1 - installing the tools and running samples
2 - calling C++ library from Java
3 - abstracting types and logging
4 - timing service
Last time we ended with displaying green screen. We set all the needed things on java side and we created Main.cpp on C++ side. Today we will do things that will prepare our engine for going multiplatform. So, there will not be to much fun but it will pay soon in next parts of this series.
Project structureAfter the last article we ended with jni folder in our project with structure like this:
When we finish today the structure will look like this:
So, first go into jni folder and create all new subfolders: src, Engine, Game, System and under System also the Android folder. In future there will be some common system files in System folder. Usually some abstraction of some feature like touch input and in folder with concrete system name there will be implementation of this feature.
Adjusting Main.cppGo to Main.cpp and in the top remove these lines:
and replace it with these lines:
The purpose of the LOG_TAG will be clear soon. You can also see that we will structure our engine with namespaces to keep it clean.
ParametersAs the engine will grow and support more platforms and features, we will need some way how to parametrize it. So in the same folder as Main.cpp resides, create file params.h with the following content:
In this file additional parameters will be added in future. From here I am switching various debugging features on and off.
What we set now is that we say we are using Android (PLATFORM_ID = PLATFORM_ANDROID). We plan to use OpenGL in its version 2.0 and the target resolution for our game is 1280 x 800. The target resolution is not size of your device screen but buffer the OpenGL draws in. It is than scaled to your device screen.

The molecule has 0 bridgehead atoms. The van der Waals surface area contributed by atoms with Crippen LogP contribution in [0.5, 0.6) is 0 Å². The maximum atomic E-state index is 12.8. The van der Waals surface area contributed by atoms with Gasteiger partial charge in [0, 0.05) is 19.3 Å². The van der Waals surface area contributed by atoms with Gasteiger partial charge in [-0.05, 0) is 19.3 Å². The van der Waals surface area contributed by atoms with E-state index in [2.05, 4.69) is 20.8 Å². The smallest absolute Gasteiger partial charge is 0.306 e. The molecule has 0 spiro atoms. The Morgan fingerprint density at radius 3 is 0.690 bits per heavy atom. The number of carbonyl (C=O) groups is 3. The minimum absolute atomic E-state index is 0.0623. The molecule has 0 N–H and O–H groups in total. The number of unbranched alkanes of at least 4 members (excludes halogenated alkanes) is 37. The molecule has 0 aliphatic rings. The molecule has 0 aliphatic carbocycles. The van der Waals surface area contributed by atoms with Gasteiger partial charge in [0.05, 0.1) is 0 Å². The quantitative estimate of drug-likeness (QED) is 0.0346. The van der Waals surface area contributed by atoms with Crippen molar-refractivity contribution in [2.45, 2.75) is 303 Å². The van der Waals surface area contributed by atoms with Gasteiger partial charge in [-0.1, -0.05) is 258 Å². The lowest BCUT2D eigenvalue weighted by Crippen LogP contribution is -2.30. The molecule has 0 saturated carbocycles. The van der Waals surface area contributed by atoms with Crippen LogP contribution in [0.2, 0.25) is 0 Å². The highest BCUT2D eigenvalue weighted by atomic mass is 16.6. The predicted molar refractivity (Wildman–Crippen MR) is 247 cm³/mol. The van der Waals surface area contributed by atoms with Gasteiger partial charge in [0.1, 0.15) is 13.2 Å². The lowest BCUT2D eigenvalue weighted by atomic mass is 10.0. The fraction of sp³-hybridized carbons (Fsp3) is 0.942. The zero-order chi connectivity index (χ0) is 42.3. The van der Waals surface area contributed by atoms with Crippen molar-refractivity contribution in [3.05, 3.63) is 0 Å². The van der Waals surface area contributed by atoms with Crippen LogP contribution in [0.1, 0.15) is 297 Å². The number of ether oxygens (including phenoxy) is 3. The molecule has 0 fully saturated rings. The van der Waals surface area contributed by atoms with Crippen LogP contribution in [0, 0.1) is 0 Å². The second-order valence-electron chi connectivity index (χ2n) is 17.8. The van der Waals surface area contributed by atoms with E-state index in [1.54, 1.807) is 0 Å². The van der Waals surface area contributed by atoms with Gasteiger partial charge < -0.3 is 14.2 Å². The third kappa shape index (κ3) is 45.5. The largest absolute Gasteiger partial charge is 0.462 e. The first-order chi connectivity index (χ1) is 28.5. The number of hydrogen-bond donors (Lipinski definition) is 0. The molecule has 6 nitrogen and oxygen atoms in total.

Now go to System folder and create file _parameters.h in it. The only purpose is to suck content of params.h into engine. As the params.h can be different for different platforms and we do not want to change or set up anything in System folder in future we are doing it in this way. The file looks like this:
Abstract systemIn System folder create file system.h. If you later in your engine or game will need some system features like logging you will call it every time in the same way regardless of the actual system. Put these lines into the file:
As you can see, while we are working with Android today I left also other systems there. In Eclipse it will be grayed out to mark that preprocessor is skipping it.
Next create Log.h and Types.h that have similar structure.
You see that its purpose is again just to load concrete implementation from selected system folder. Now we can go into Android folder and implement it.
Android implementationWe have selected Android in parameters and our engine now awaits concrete implementation for system, logging and types. Let's make it happy.
First create file AndroidTypes.h in Android folder and fill it like this:
You see that we abstracted C++ types with our own. In the rest of the engine we will use s32 instead of int or u16 instead of unsigned short. In this way we can construct 32 signed integer needed by engine from int on most of today platforms but in case int was only 16bits on some platform we can construct it from long which will probably be 32bit. But our engine will use s32 and will not be interested what is behind.
Now to logging. It is nice that Android has __android_log_print function in log.h file. But again it is not general enough for multiplatform engine. So, we will abstract it in file AndroidLog.h like this:
We defined four macros and in the rest of the engine we will use it just like: LOGD("Hello");
Here comes into play the LOG_TAG we defined in the top of the Main.cpp. We will define it in every source file so logging will always say us where we used it.
Finally create file AndroidSystem.h with this content:
You can see that we are benefiting from our parameter file params.h where we set OpenGL version 2. Without any further settings it is processed inside system files and the system is parametrized from one place.
Let's try itToday there will not be any wow effect when running the engine. But we can at least prove that what we did is working. Go to Main.cpp and add these lines to our native methods:
With this you should see log messages in the the LogCat.
ConclusionToday we put base for spreading our engine to more platforms in future. Next time we will focus on measuring time.